Mar 11, 2008
Kilpatrick blasts text-scandal critics in State of the City address
Detroit Mayor Kwame Kilpatrick laid out his vision for the City of Detroit in his seventh State of the City Address Tuesday night. But he took the last five minutes to take shots at his critics, including TV stations, for what he called “a hate-filled, bigoted attack on his family” over the growing text-messaging scandal.
“In the past 30 days I have been called a n----- more than anytime in my entire life,” he said. “In the past three days I have received more death threats than I have in my entire administration. I've heard these words before, but I've never heard people say them about my wife and children. I don't believe that a Nielsen rating is worth the life of my children or your children. This unethical, illegal lynch-mob mentality has to stop.”
Kilpatrick was greeted by a standing ovation and shouts of “We love you Kwame” from the crowd of some 3,000 inside Orchestra Hall when he was introduced, in sharp contrast to the 50 or so protestors outside demanding his resignation. An emotional Kilpatrick ended his 70-minute speech to a standing ovation as well.
Kilpatrick has been under fire since text messages, revealed in a lawsuit by police whistleblowers, showed he had an affair with his then-chief of staff even though he denied it in court testimony. Next week the City Council plans to vote on a resolution asking him to resign over the scandal, in part because the council says it received false information from attorneys about why the mayor abruptly decided to settle the whistleblower case, costing the city millions of dollars.
On Monday, the scandal took on a new dimension as a retired police clerk swore in an affidavit that she saw a 2002 police report in which dancer Tamara Greene claimed she was attacked by the mayor's wife during a party at the city-owned Manoogian Mansion. Kilpatrick has denied such a party took place. Greene was later found murdered.
Adding more fuel to the Kilpatrick resignation chorus were comments Tuesday from Michigan Speaker of the House Andy Dillon, like Kilpatrick a Democrat, that the city can’t wait for the results of a criminal investigation and trial to resolve the text-messaging scandal.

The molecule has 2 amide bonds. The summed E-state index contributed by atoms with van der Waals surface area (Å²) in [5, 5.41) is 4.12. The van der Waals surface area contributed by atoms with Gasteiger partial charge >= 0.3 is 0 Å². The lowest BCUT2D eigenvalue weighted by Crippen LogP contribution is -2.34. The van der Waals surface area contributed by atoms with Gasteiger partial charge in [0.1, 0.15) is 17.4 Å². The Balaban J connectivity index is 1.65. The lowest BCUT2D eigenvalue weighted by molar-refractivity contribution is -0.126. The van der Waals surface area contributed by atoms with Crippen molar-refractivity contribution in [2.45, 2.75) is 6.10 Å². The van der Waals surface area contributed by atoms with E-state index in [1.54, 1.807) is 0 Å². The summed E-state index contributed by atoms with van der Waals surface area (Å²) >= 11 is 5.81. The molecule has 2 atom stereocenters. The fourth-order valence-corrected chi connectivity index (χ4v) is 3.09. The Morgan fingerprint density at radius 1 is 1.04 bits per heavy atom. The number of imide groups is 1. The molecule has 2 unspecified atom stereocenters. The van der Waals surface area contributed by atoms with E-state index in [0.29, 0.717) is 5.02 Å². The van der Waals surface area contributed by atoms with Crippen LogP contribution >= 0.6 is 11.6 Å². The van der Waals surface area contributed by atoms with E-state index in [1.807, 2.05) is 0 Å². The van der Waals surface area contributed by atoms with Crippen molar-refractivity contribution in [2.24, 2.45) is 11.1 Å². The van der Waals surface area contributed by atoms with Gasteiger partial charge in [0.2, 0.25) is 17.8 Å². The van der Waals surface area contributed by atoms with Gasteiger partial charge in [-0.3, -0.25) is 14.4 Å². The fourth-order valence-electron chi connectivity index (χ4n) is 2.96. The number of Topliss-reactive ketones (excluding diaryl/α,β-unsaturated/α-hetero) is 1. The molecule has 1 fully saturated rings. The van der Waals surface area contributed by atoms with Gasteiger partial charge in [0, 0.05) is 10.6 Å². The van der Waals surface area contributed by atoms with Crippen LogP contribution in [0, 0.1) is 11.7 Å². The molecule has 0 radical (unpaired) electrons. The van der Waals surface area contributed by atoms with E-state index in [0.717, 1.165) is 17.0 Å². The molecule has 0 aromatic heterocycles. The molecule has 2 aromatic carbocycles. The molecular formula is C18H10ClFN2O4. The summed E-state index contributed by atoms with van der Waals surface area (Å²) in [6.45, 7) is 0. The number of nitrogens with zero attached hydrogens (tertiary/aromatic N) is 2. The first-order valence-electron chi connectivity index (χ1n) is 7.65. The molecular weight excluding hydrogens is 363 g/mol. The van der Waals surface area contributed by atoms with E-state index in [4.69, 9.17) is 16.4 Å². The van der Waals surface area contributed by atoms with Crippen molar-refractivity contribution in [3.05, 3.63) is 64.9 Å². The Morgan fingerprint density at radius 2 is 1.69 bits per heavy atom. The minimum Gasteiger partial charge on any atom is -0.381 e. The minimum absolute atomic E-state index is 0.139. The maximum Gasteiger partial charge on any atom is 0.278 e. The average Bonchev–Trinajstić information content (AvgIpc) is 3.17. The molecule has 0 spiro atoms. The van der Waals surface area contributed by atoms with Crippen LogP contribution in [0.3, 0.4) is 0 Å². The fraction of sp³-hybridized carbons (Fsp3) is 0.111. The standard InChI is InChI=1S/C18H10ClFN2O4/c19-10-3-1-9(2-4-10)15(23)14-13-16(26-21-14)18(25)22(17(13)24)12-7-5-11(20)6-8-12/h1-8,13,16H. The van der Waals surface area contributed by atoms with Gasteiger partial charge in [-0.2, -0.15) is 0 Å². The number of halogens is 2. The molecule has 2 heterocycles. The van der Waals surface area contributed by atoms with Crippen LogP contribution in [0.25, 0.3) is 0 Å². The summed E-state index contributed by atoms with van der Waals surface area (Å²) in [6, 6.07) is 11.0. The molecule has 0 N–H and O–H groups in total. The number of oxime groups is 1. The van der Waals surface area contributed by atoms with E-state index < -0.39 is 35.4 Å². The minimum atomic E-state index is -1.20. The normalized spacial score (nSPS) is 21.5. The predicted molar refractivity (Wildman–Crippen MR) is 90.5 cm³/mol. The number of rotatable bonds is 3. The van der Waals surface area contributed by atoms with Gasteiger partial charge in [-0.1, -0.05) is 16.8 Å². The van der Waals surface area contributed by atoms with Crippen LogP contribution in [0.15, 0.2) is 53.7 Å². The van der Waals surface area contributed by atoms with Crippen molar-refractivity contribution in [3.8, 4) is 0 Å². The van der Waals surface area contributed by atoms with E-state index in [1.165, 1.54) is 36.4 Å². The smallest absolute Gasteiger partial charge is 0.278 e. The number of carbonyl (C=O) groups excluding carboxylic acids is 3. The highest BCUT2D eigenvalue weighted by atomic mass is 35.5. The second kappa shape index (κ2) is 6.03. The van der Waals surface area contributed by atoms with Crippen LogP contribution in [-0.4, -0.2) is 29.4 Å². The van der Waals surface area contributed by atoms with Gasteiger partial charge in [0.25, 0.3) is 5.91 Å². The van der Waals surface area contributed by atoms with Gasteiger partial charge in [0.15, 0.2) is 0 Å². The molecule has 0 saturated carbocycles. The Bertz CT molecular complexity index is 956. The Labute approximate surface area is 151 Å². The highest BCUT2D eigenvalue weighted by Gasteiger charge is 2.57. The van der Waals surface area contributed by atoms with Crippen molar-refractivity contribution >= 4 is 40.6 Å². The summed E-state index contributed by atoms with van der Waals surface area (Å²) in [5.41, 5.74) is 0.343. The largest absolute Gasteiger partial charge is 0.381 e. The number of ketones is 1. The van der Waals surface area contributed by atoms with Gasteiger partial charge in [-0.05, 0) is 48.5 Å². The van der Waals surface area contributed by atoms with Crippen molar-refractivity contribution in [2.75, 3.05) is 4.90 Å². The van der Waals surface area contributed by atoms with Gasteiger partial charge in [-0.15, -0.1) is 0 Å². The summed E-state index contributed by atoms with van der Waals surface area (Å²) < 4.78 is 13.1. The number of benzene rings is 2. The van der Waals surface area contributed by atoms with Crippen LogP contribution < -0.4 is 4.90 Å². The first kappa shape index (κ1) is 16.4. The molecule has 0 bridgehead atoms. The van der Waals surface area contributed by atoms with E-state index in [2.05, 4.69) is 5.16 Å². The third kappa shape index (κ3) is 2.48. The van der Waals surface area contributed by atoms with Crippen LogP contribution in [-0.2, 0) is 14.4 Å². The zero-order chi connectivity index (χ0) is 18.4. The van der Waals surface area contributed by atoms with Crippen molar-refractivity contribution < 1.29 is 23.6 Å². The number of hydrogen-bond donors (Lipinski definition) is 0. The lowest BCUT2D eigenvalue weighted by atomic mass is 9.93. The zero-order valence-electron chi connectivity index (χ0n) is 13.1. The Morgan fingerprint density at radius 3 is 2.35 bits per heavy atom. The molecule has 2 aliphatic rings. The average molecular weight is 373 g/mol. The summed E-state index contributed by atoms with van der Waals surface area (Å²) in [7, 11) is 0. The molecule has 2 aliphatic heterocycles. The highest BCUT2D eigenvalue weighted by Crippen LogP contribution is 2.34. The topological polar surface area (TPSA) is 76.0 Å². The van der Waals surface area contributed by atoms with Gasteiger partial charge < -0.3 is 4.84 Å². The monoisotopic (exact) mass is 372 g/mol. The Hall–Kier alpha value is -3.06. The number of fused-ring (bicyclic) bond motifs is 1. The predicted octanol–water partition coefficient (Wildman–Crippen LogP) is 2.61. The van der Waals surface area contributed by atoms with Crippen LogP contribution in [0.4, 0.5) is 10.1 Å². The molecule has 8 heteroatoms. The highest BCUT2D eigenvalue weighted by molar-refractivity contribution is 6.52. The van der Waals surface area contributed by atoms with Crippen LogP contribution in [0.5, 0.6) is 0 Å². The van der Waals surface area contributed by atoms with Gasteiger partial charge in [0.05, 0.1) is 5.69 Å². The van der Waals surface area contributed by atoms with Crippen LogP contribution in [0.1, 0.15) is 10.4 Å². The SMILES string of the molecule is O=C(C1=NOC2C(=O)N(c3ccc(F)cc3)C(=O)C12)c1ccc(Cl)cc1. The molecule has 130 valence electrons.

But Kilpatrick tried to put that all behind him during his speech. While he made a few offhand references to the scandal -- at the beginning of the speech he referred to "the Kwame Kilpatrick roller coaster ride” -- he attempted to paint a picture of hope and optimism.
“Tonight we are at the dawn of an era of a new Detroit,” he said. “Detroit, this is our moment, and we are here to examine the state of Detroit.”
Kilpatrick highlighted the huge development projects that are transforming downtown, including the renovation of some 75 blighted buildings with millions of dollars in new investments. He also addressed the problems facing the city’s neighborhoods, offering a program called the Neighborhood Opportunity Fund. He plans to sell $300 million in new bonds to finance improvements.
He also highlighted police protection, saying he plans to deploy six new mobile police stations in recreational vehicles, and put 300 new police officers on the streets. “We are using technology to bring the police station to you,” he said.
He also outlined addressed juvenile crime with a plan for a residential boarding academy for troubled students, at the old Belle Isle Boat Club site, that would include a Navy ROTC program.
But at the end of his speech he appeared to catch many by surprise when he attacked his critics and said: “I humbly ask that we say 'no more' together."